Are Natural Gas Vehicles (NGV) Ready for Mainstream?

A natural gas vehicle or NGV is an alternate fuel vehicle that applies contracted natural gas (CNG) or, less normally, liquefied natural gas (LNG) as a clean alternative to other automobile fuels. Worldwide, there are roughly five million NGVs as of 2006, with the largest number of NGVs in Argentina, Brazil, Iran, Pakistan, and Thailand. In Europe they are popular in Germany and Italy.

NGV’s can be refueled anyplace from existing natural gas lines. This makes home fueling stations that exploit into such lines possible. A company called FuelMaker has initiated such a system known as “Phill”, which they have built up in partnership with Honda.

Existing gasoline-powered vehicles may be converted to CNG. An expanding number of vehicles worldwide are being manufactured to run on CNG (Honda Civic, Samand). GM do Brasil introduced the MultiPower engine in August 2004, which was capable of using CNG, alcohol, and petrol as fuel. The GM engine has electronic fuel injection automatically adjusts to any acceptable fuel configuration. This motor was utilized in the Chevrolet Astra and was aimed at the taxi market.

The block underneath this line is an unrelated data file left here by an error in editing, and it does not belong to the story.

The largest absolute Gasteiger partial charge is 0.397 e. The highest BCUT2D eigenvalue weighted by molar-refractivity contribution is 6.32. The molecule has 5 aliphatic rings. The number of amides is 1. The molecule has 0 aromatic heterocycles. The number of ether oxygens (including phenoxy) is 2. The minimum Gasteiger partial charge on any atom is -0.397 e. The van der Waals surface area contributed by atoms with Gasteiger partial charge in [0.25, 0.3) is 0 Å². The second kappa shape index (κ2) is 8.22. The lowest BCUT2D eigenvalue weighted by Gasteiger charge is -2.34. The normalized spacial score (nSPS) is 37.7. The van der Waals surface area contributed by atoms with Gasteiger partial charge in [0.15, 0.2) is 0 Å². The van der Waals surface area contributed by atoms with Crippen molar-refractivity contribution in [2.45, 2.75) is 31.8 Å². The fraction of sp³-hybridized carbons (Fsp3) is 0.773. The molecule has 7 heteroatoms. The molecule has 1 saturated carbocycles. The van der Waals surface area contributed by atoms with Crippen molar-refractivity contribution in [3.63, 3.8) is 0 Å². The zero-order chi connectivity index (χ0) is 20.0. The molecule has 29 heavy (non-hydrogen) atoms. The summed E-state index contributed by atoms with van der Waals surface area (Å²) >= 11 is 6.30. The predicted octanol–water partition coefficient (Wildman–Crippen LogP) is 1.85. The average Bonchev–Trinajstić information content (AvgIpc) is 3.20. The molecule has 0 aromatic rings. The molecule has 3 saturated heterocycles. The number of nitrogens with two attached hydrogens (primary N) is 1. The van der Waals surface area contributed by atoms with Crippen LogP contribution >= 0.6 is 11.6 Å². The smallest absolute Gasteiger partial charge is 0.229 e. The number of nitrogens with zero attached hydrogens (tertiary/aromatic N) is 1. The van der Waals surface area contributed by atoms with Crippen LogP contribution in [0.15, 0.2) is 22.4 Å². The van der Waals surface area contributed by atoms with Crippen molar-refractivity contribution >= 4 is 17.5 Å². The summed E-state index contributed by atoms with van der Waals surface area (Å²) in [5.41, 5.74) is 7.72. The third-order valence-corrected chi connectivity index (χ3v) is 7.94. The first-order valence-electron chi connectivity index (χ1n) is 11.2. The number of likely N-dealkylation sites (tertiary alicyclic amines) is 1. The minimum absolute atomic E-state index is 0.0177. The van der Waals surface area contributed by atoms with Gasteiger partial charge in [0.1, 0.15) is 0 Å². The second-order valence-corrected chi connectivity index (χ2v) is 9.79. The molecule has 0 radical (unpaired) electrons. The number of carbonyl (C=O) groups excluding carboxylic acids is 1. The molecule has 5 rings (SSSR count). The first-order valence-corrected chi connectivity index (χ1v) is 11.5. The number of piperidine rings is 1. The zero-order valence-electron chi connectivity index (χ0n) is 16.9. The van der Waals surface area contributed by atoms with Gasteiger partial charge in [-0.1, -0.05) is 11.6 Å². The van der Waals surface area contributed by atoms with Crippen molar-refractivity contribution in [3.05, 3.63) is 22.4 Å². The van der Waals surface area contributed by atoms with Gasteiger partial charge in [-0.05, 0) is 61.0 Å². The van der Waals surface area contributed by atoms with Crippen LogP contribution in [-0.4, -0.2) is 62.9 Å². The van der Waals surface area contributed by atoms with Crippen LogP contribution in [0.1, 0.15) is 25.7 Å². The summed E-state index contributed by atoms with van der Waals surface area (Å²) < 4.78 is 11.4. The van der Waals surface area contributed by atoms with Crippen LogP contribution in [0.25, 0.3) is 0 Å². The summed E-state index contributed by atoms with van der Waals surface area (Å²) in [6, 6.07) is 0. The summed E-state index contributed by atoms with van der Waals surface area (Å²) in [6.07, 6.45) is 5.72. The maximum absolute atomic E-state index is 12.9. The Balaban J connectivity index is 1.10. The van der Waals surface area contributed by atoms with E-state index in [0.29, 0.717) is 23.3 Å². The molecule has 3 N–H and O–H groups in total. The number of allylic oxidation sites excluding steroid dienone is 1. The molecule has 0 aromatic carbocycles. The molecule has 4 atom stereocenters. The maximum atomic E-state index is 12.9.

Although a localized problem, NGV refill stations can be scarce in some places, with cabdrivers waiting in long queues to refill. This has led to romptings that taxis should have their own options for refueling at taxi ranks – a model being tested in Casablanca, Morocco. Here, taxi drivers ‘belong’ to a base station where they operate from and have priority fuel rights including an account card.

In the U.S., Clean Energy, a national CNG distributor, is working with various private and public sector clients in developing new facilities making NGV and CNG more readily available throughout the USA.

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